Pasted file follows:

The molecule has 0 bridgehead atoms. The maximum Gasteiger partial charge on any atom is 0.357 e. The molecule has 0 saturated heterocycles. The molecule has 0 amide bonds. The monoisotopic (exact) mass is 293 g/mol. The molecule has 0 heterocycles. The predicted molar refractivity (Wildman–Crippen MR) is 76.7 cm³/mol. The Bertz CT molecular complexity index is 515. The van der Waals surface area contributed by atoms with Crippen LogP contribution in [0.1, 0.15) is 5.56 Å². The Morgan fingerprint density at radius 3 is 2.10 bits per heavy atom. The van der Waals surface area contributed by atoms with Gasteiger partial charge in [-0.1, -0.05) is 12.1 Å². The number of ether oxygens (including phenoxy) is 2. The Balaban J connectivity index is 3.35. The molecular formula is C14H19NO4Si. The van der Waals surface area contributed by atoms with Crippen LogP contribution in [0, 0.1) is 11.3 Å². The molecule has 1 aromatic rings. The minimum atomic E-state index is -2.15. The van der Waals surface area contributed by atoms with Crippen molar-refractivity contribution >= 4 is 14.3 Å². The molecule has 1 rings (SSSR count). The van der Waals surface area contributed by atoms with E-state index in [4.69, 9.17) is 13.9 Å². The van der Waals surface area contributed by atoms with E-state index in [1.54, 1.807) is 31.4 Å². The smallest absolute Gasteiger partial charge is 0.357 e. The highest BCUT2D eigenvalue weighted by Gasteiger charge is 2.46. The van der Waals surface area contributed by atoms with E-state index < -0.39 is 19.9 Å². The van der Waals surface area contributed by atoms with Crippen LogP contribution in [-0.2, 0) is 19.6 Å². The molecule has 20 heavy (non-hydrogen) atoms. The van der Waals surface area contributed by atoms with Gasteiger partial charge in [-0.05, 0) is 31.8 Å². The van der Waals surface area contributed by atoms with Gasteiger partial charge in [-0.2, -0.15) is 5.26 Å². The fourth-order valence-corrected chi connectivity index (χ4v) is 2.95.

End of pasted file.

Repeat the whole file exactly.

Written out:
The molecule has 0 bridgehead atoms. The maximum Gasteiger partial charge on any atom is 0.357 e. The molecule has 0 saturated heterocycles. The molecule has 0 amide bonds. The monoisotopic (exact) mass is 293 g/mol. The molecule has 0 heterocycles. The predicted molar refractivity (Wildman–Crippen MR) is 76.7 cm³/mol. The Bertz CT molecular complexity index is 515. The van der Waals surface area contributed by atoms with Crippen LogP contribution in [0.1, 0.15) is 5.56 Å². The Morgan fingerprint density at radius 3 is 2.10 bits per heavy atom. The van der Waals surface area contributed by atoms with Gasteiger partial charge in [-0.1, -0.05) is 12.1 Å². The number of ether oxygens (including phenoxy) is 2. The Balaban J connectivity index is 3.35. The molecular formula is C14H19NO4Si. The van der Waals surface area contributed by atoms with Crippen LogP contribution in [0, 0.1) is 11.3 Å². The molecule has 1 aromatic rings. The minimum atomic E-state index is -2.15. The van der Waals surface area contributed by atoms with Crippen molar-refractivity contribution >= 4 is 14.3 Å². The molecule has 1 rings (SSSR count). The van der Waals surface area contributed by atoms with E-state index in [4.69, 9.17) is 13.9 Å². The van der Waals surface area contributed by atoms with E-state index in [1.54, 1.807) is 31.4 Å². The smallest absolute Gasteiger partial charge is 0.357 e. The highest BCUT2D eigenvalue weighted by Gasteiger charge is 2.46. The van der Waals surface area contributed by atoms with E-state index < -0.39 is 19.9 Å². The van der Waals surface area contributed by atoms with Crippen LogP contribution in [-0.2, 0) is 19.6 Å². The molecule has 20 heavy (non-hydrogen) atoms. The van der Waals surface area contributed by atoms with Gasteiger partial charge in [-0.05, 0) is 31.8 Å². The van der Waals surface area contributed by atoms with Gasteiger partial charge in [-0.2, -0.15) is 5.26 Å². The fourth-order valence-corrected chi connectivity index (χ4v) is 2.95.